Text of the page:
A volume in Research in Mathematics Education Series Editor Barbara J. Dougherty, University of Mississippi This monograph reports on an analysis of a small part of the mathematics curriculum, the definitions given to quadrilaterals. This kind of research, which we call micro-curricular analysis, is often undertaken by those who create curriculum, but it is not usually done systematically and it is rarely published. Many terms in mathematics education can be found to have different definitions in mathematics books. Among these are "natural number," "parallel lines" and "congruent triangles," "trapezoid" and "isosceles trapezoid," the formal definitions of the trigonometric functions and absolute value, and implicit definitions of the arithmetic operations addition, subtraction, multiplication, and division. Yet many teachers and students do not realize there is a choice of definitions for mathematical terms. And even those who realize there is a choice may not know who decides which definition of any mathematical term is better, and under what criteria. Finally, rarely are the mathematical implications of various choices discussed. As a result, many students misuse and otherwise do not understand the role of definition in mathematics. We have chosen in this monograph to examine a bit of mathematics for its definitions: the quadrilaterals. We do so because there is some disagreement in the definitions and, consequently, in the ways in which quadrilaterals are classified and relate to each other. The issues underlying these differences have engaged students, teachers, mathematics educators, and mathematicians. There have been several articles and a number of essays on the definitions and classification of quadrilaterals. But primarily we chose this specific area of definition in mathematics because it demonstrates how broad mathematical issues revolving around definitions become reflected in curricular materials. While we were undertaking this research, we found that the area of quadrilaterals supplied grist for broader and richer discussions than we had first anticipated. The intended audience includes curriculum developers, researchers, teachers, teacher trainers, and anyone interested in language and its use.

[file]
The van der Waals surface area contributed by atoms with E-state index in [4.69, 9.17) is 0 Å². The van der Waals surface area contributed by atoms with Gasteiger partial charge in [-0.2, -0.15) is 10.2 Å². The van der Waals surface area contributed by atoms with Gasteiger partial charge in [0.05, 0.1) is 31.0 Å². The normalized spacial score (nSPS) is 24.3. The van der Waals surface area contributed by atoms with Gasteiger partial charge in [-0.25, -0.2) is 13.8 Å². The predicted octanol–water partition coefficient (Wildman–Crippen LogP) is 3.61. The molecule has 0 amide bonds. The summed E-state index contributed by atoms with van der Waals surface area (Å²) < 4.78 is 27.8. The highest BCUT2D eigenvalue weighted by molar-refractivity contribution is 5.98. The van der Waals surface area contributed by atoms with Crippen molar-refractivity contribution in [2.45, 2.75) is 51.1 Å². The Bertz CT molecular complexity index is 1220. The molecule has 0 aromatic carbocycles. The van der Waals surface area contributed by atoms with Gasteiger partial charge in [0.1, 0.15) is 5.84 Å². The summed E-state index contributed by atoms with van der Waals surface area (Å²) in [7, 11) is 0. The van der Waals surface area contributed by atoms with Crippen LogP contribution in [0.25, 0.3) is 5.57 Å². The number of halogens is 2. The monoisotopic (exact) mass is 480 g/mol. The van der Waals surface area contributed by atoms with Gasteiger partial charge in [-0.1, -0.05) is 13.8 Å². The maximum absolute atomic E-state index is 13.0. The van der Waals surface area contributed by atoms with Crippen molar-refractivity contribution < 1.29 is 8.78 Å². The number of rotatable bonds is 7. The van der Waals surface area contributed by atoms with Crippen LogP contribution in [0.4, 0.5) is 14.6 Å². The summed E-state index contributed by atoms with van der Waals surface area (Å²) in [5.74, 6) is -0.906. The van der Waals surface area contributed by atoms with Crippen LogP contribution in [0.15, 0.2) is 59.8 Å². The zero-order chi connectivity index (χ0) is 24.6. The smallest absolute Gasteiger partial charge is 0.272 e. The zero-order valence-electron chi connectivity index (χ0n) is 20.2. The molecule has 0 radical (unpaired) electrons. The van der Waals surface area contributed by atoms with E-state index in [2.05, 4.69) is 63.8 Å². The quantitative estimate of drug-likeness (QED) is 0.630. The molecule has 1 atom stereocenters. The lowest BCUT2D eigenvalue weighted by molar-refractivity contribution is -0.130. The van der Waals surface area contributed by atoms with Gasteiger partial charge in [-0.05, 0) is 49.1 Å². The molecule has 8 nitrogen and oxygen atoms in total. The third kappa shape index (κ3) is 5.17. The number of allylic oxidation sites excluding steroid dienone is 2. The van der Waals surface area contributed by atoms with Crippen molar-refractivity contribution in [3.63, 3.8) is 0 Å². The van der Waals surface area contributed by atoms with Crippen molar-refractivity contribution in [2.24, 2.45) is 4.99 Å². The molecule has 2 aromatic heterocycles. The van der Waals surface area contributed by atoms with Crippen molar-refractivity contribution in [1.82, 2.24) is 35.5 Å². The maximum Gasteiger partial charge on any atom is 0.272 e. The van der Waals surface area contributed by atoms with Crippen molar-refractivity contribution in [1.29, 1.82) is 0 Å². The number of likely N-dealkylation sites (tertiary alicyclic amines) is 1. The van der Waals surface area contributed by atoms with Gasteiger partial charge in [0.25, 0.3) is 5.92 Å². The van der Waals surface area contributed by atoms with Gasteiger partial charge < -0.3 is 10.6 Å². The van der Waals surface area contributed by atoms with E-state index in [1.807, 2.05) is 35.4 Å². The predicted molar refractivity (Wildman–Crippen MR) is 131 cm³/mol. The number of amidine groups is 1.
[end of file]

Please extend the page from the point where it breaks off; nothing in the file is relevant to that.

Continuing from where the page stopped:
Intercountry adoption has undergone a radical decline since 2004 when it reached a peak of approximately 45,000 children adopted globally. Its practice had been linked to conflict, poverty, gender inequality, and claims of human trafficking, ultimately leading to the establishment of the Hague Convention on Intercountry Adoption (HCIA). This international private law along with the Convention on the Rights of the Child affirm the best interests of the child as paramount in making decisions on behalf of children and families with obligations specifically oriented to safeguards in adoption practices. In 2004, as intercountry adoption peaked and then began a dramatic decline, commercial global surrogacy contracts began to take off in India. Global surrogacy gained in popularity owing, in part, to improved assisted reproductive technology methods, the ease with which people can make global surrogacy arrangements, and same-sex couples seeking the option to have their own genetically-related children. Yet regulation remains an issue, so much so that the Hague Conference on Private International Law has undertaken research and assessed the many dilemmas as an expert group considers drafting a new law, with some similarities to the HCIA and a strong emphasis on parentage. This ground-breaking book presents a detailed history and applies policy and human rights issues with an emphasis on the best interests of the child within intercountry adoption and the new conceptions of protection necessary in global surrogacy. To meet this end, voices of surrogate mothers in the US and India ground discourse as authors consider the human rights concerns and policy implications. For both intercountry adoption and global surrogacy, the complexity of the social context anchors the discourse inclusive of the intersections of poverty and privilege. This examination of the inevitable problems is presented at a time in which the pathways to global surrogacy appear to be shifting as the Supreme Court of India weighs in on the future of the industry there while Thailand, Cambodia and other countries have banned the practice all together. There is speculation that countries in Africa and possibly Central America appear poised to pick up the multi-million dollar industry as the demand for healthy infants continues on.